Genetic condition makes toddler allergic to sun

LANGLEY (NEWS 1130) – It’s a force of life for our planet, but for one little girl, it’s the reason she can’t go and play outside.

In Langley, a two-year-old named Charlie has a rare genetic disorder that prevents her from going out in the sun.

Many kids run and play in the neighbourhood where the Lock family lives, but Charlie has to stay inside. Her mother Rebekah was shocked when she first heard the news one year ago.

“We were like, ‘That can’t be — Who’s allergic to the sun?! That’s just bizarre!’ We got to go home as they were running more of those tests and she called us one night and said, ‘I’m so sorry to tell you, your daughter has Erythropoietic protoporphyria (EPP).'”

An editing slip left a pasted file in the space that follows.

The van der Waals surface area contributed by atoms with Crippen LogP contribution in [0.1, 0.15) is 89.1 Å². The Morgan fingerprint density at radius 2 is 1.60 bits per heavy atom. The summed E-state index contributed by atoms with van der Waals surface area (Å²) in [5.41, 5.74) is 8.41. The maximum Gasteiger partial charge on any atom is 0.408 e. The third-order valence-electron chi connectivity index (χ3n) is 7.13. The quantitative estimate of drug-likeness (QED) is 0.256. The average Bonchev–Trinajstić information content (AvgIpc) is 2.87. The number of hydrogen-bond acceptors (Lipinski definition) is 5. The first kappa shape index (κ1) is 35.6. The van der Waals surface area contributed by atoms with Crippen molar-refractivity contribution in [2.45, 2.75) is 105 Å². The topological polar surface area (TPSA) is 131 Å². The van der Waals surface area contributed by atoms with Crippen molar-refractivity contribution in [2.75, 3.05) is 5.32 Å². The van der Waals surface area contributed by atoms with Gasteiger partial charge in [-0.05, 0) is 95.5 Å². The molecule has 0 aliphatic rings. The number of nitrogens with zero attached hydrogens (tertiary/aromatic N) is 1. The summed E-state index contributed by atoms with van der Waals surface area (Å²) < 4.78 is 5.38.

EPP is a rare genetic disorder caused by elevated levels of porphyrin, a chemical that absorbs visible light, in the blood. Essentially, if Charlie goes outside, she almost immediately gets second-degree burns.

There is a chance this could all change, with the possibility of a bone marrow transplant.

“When we were first told about a bone marrow transplant, we were excited and terrified obviously,” she says.

“The fact that she could be cured and be able to do normal things was really, really exciting.”

It’s a race against time, as doctors have so far been unable to find a match for Charlie.

If a match for Charlie isn’t found by the fall, the doctors suggest doing the transplant from her parents. But that is unlikely to help with her restriction with the sun because they also carry the disorder.

For now, this family is just taking everything one step at a time.

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